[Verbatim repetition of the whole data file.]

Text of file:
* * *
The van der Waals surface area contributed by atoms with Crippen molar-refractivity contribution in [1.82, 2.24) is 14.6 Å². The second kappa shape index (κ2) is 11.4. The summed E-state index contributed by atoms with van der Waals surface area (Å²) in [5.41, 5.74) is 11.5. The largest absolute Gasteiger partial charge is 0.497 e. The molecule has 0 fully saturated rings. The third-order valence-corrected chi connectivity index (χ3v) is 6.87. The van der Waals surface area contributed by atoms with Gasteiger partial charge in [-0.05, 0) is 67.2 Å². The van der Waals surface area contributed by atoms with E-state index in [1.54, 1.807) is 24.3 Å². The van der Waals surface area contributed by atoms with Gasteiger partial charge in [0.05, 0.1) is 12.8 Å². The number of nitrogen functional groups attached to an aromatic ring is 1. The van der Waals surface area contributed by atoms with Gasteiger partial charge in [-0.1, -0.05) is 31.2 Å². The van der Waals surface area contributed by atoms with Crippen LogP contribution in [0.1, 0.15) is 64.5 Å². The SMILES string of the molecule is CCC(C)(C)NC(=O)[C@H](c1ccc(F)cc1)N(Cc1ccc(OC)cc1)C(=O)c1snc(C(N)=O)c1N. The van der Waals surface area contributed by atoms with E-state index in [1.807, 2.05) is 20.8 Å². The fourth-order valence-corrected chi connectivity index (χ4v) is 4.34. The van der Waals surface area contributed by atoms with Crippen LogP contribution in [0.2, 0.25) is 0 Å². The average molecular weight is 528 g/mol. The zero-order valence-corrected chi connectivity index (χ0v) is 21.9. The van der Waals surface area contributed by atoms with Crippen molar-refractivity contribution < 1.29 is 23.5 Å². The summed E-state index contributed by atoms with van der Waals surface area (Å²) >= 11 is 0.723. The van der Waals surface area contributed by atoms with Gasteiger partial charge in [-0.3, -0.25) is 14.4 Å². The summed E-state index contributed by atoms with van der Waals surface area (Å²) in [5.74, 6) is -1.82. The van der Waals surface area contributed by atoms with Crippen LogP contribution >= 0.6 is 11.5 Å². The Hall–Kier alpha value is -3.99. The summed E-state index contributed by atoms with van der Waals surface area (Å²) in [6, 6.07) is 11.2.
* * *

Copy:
The van der Waals surface area contributed by atoms with Crippen molar-refractivity contribution in [1.82, 2.24) is 14.6 Å². The second kappa shape index (κ2) is 11.4. The summed E-state index contributed by atoms with van der Waals surface area (Å²) in [5.41, 5.74) is 11.5. The largest absolute Gasteiger partial charge is 0.497 e. The molecule has 0 fully saturated rings. The third-order valence-corrected chi connectivity index (χ3v) is 6.87. The van der Waals surface area contributed by atoms with Gasteiger partial charge in [-0.05, 0) is 67.2 Å². The van der Waals surface area contributed by atoms with E-state index in [1.54, 1.807) is 24.3 Å². The van der Waals surface area contributed by atoms with Gasteiger partial charge in [0.05, 0.1) is 12.8 Å². The number of nitrogen functional groups attached to an aromatic ring is 1. The van der Waals surface area contributed by atoms with Gasteiger partial charge in [-0.1, -0.05) is 31.2 Å². The van der Waals surface area contributed by atoms with Crippen LogP contribution in [0.1, 0.15) is 64.5 Å². The SMILES string of the molecule is CCC(C)(C)NC(=O)[C@H](c1ccc(F)cc1)N(Cc1ccc(OC)cc1)C(=O)c1snc(C(N)=O)c1N. The van der Waals surface area contributed by atoms with E-state index in [1.807, 2.05) is 20.8 Å². The fourth-order valence-corrected chi connectivity index (χ4v) is 4.34. The van der Waals surface area contributed by atoms with Crippen LogP contribution in [0.2, 0.25) is 0 Å². The average molecular weight is 528 g/mol. The zero-order valence-corrected chi connectivity index (χ0v) is 21.9. The van der Waals surface area contributed by atoms with Crippen molar-refractivity contribution < 1.29 is 23.5 Å². The summed E-state index contributed by atoms with van der Waals surface area (Å²) >= 11 is 0.723. The van der Waals surface area contributed by atoms with Gasteiger partial charge in [-0.3, -0.25) is 14.4 Å². The summed E-state index contributed by atoms with van der Waals surface area (Å²) in [5.74, 6) is -1.82. The van der Waals surface area contributed by atoms with Crippen LogP contribution >= 0.6 is 11.5 Å². The Hall–Kier alpha value is -3.99. The summed E-state index contributed by atoms with van der Waals surface area (Å²) in [6, 6.07) is 11.2.